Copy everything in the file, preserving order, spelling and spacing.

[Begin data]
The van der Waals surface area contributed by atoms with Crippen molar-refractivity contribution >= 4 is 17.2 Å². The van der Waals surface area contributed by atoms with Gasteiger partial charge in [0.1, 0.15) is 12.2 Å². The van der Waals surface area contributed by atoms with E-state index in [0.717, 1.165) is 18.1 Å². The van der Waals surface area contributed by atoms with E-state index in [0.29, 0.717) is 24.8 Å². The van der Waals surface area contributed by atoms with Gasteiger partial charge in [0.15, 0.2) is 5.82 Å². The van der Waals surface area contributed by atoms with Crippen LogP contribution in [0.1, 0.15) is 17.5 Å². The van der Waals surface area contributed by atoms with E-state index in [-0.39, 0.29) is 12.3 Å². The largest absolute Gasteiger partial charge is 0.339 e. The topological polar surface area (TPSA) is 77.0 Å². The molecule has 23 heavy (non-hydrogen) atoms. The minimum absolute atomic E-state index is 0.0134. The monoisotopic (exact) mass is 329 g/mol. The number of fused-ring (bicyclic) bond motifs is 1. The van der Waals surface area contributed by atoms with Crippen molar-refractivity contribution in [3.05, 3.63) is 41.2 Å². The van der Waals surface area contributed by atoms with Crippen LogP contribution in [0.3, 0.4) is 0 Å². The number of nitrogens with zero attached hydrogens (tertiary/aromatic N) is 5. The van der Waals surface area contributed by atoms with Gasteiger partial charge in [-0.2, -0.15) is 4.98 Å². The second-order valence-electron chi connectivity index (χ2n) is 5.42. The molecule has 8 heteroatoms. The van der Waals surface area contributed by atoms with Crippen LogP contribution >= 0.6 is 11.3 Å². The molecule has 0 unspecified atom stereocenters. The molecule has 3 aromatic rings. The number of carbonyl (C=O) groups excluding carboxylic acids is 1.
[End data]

The van der Waals surface area contributed by atoms with Crippen molar-refractivity contribution >= 4 is 17.2 Å². The van der Waals surface area contributed by atoms with Gasteiger partial charge in [0.1, 0.15) is 12.2 Å². The van der Waals surface area contributed by atoms with E-state index in [0.717, 1.165) is 18.1 Å². The van der Waals surface area contributed by atoms with E-state index in [0.29, 0.717) is 24.8 Å². The van der Waals surface area contributed by atoms with Gasteiger partial charge in [0.15, 0.2) is 5.82 Å². The van der Waals surface area contributed by atoms with Crippen LogP contribution in [0.1, 0.15) is 17.5 Å². The van der Waals surface area contributed by atoms with E-state index in [-0.39, 0.29) is 12.3 Å². The largest absolute Gasteiger partial charge is 0.339 e. The topological polar surface area (TPSA) is 77.0 Å². The molecule has 23 heavy (non-hydrogen) atoms. The minimum absolute atomic E-state index is 0.0134. The monoisotopic (exact) mass is 329 g/mol. The number of fused-ring (bicyclic) bond motifs is 1. The van der Waals surface area contributed by atoms with Crippen molar-refractivity contribution in [3.05, 3.63) is 41.2 Å². The van der Waals surface area contributed by atoms with Crippen LogP contribution in [0.3, 0.4) is 0 Å². The number of nitrogens with zero attached hydrogens (tertiary/aromatic N) is 5. The van der Waals surface area contributed by atoms with Gasteiger partial charge in [-0.2, -0.15) is 4.98 Å². The second-order valence-electron chi connectivity index (χ2n) is 5.42. The molecule has 8 heteroatoms. The van der Waals surface area contributed by atoms with Crippen LogP contribution >= 0.6 is 11.3 Å². The molecule has 0 unspecified atom stereocenters. The molecule has 3 aromatic rings. The number of carbonyl (C=O) groups excluding carboxylic acids is 1.